Every time I drive past the statue with the big cross I give it a quick gander. I only seem to do so during my commute from Aalst to Ghent, and my eyes have to scan the far side of the motorway. What I saw one morning in spring was nothing short of an epiphany. The quivering early-morning mists of this spring day almost completely hid the base of the windmill, which stands at about fifty metres behind the statue. All I saw was three beams; A cross, flying freely in the air. Did anyone consider this effect possible, since the gold-plated man is almost presenting the cross to the windmill behind him? Whatever the case may be, this unwanted ephemeral “installation” now seems imbued with a touch of magic.

However, I cannot stop wondering about the company’s governing board (a training centre of the Robotic Surgery Institute ORSI) that decided to place the statue there in tempore non suspecto, i.e. before Jan Fabre was caught up in the tornado of public shame we have come to associate with each #MeToo-scandal. It is the choreographer, not the visual artist, who has been accused of inappropriate behaviour towards his female dancers/employees.

I cannot stop wondering about the company’s governing board that decided to place the statue there in tempore non suspecto

Maybe one of the board members now believes the sculpture should never have been planted there. Incidentally: Can we still play Michael Jackson songs on public radio, or tolerate Leopold II statues in the public domain? In my opinion, we can. Yet, this statue always reminds me of this ongoing debate. Meanwhile, Jan Fabre is bearing his cross – apparently, devastated by the commotion, he chose to do so abroad. It is highly likely he had been living in his own bubble for way too long, worshipped by the groupies he surrounded himself with. It must be tough to wake up and realise you are part of a cult.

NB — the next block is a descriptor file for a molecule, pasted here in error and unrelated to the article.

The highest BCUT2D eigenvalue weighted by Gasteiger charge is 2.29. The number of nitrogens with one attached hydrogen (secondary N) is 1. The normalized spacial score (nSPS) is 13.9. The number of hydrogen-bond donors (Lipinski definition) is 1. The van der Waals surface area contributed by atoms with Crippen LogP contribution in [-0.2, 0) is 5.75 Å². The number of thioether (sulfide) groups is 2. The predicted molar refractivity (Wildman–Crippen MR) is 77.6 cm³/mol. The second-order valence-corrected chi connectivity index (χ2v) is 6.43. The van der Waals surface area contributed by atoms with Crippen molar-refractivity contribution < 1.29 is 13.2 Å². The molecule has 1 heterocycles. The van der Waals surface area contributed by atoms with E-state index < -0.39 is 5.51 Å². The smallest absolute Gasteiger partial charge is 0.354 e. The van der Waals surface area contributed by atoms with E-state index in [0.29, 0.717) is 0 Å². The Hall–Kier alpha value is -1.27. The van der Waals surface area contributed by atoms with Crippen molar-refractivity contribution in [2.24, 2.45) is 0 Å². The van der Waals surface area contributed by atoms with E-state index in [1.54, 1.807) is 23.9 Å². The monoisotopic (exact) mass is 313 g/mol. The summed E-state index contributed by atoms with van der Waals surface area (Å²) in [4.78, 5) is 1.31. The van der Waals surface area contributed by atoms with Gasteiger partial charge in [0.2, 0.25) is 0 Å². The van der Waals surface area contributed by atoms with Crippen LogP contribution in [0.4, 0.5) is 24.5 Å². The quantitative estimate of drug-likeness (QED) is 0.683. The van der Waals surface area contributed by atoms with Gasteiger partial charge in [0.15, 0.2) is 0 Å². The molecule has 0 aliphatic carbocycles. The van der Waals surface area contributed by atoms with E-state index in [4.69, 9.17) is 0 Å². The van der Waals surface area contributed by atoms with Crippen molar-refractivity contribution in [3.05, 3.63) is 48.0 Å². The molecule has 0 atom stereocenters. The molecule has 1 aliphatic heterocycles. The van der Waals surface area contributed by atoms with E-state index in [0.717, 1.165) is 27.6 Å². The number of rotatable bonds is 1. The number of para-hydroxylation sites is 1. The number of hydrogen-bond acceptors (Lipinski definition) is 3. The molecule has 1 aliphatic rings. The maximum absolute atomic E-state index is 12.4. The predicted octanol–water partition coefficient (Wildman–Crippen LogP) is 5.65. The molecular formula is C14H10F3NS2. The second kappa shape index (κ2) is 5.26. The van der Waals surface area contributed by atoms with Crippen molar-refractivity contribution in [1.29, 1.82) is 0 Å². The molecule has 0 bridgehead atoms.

None of this applies to the second work of art that crosses my path, near Deinze, somewhere in between Ghent and Kortrijk. An unsuspecting passer-by might not even realise it is in fact art. The large yellow construction, with its irregular, jagged edges, is about thirty metres long and is suspended from the side of a motorway bridge. Although it might remind you of a mountain range or a portion of fries, the work actually commemorates the dramatic pile-up that occurred on 27 February 1996. On that day, thick fog – which is actually not uncommon in the Scheldt river valley – set in quite suddenly. In mere seconds about two hundred cars crashed into one another, resulting in a graveyard of twisted metal. Ten people lost their lives. Fifty-six others suffered major injuries, wile thirty more had to be treated for minor injuries.

In fact, this piece, entitled Chaos kettingbotsing 1996 (Chaos chain collision), is a Mahnmal, i.e. a warning directed to motorists to drive more safely. You could compare it to those rather moralising verbal messages popping up alongside Flemish roads, which are replaced every so often by yet another one. And would you believe it? That message is, “Je hebt kijken en je hebt kijken kijken”, i.e. “there is looking, and there is truly seeing.” This quote was taken from a particularly eloquent Temptation Island contestant, who would – predictably – succumb to this distinction himself.

The forklift Cyclops

Finally, just a few minutes’ drive from Waregem, we encounter the Cyclops: An enormous, hideous, naked, one-eyed giant, who scowls at the passing commuters. This sculpture by Marco Boggio Sella once overlooked the streets of Ghent as part of the open-air exhibition Over the Edges (2000). Now, having been bought by forklift producers H&M International, we find him stranded on top of a forklift.

Every once in a while a concerned parent, chauffeuring the kids around, will object to the Cyclops’ full-frontal nudity. However, whenever the Belgian Red Devils are getting ready for a big game, this oversized garden gnome is dressed up in a football shirt and shorts featuring the colours of the nation’s flag. Each time I lay eyes on him, I see Odysseus, cunningly thrusting a pointy wooden stake, hardened in the fire, through the giant’s eye, allowing him to escape, and return to his beloved Ithaca.

There is looking, and then there is truly seeing.